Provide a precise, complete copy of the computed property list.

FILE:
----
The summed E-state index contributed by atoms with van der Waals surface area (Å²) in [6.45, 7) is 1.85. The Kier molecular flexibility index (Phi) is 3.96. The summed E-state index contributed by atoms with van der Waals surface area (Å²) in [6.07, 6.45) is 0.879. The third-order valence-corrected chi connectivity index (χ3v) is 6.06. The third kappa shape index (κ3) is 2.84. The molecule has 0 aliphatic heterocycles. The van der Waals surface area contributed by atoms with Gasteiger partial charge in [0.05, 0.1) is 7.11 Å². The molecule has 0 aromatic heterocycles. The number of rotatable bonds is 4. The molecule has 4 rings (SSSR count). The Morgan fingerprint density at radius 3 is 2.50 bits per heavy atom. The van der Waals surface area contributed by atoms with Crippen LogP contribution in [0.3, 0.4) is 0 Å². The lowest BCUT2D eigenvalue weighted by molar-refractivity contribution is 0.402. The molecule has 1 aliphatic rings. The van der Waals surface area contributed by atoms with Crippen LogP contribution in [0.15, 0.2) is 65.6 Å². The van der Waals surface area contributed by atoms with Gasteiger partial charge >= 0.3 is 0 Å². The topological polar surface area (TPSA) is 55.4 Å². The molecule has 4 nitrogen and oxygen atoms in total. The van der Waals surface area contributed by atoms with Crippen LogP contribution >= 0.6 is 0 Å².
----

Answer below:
The summed E-state index contributed by atoms with van der Waals surface area (Å²) in [6.45, 7) is 1.85. The Kier molecular flexibility index (Phi) is 3.96. The summed E-state index contributed by atoms with van der Waals surface area (Å²) in [6.07, 6.45) is 0.879. The third-order valence-corrected chi connectivity index (χ3v) is 6.06. The third kappa shape index (κ3) is 2.84. The molecule has 0 aliphatic heterocycles. The van der Waals surface area contributed by atoms with Gasteiger partial charge in [0.05, 0.1) is 7.11 Å². The molecule has 0 aromatic heterocycles. The number of rotatable bonds is 4. The molecule has 4 rings (SSSR count). The Morgan fingerprint density at radius 3 is 2.50 bits per heavy atom. The van der Waals surface area contributed by atoms with Crippen LogP contribution in [0.3, 0.4) is 0 Å². The lowest BCUT2D eigenvalue weighted by molar-refractivity contribution is 0.402. The molecule has 1 aliphatic rings. The van der Waals surface area contributed by atoms with Crippen LogP contribution in [0.15, 0.2) is 65.6 Å². The van der Waals surface area contributed by atoms with Gasteiger partial charge >= 0.3 is 0 Å². The topological polar surface area (TPSA) is 55.4 Å². The molecule has 4 nitrogen and oxygen atoms in total. The van der Waals surface area contributed by atoms with Crippen LogP contribution >= 0.6 is 0 Å².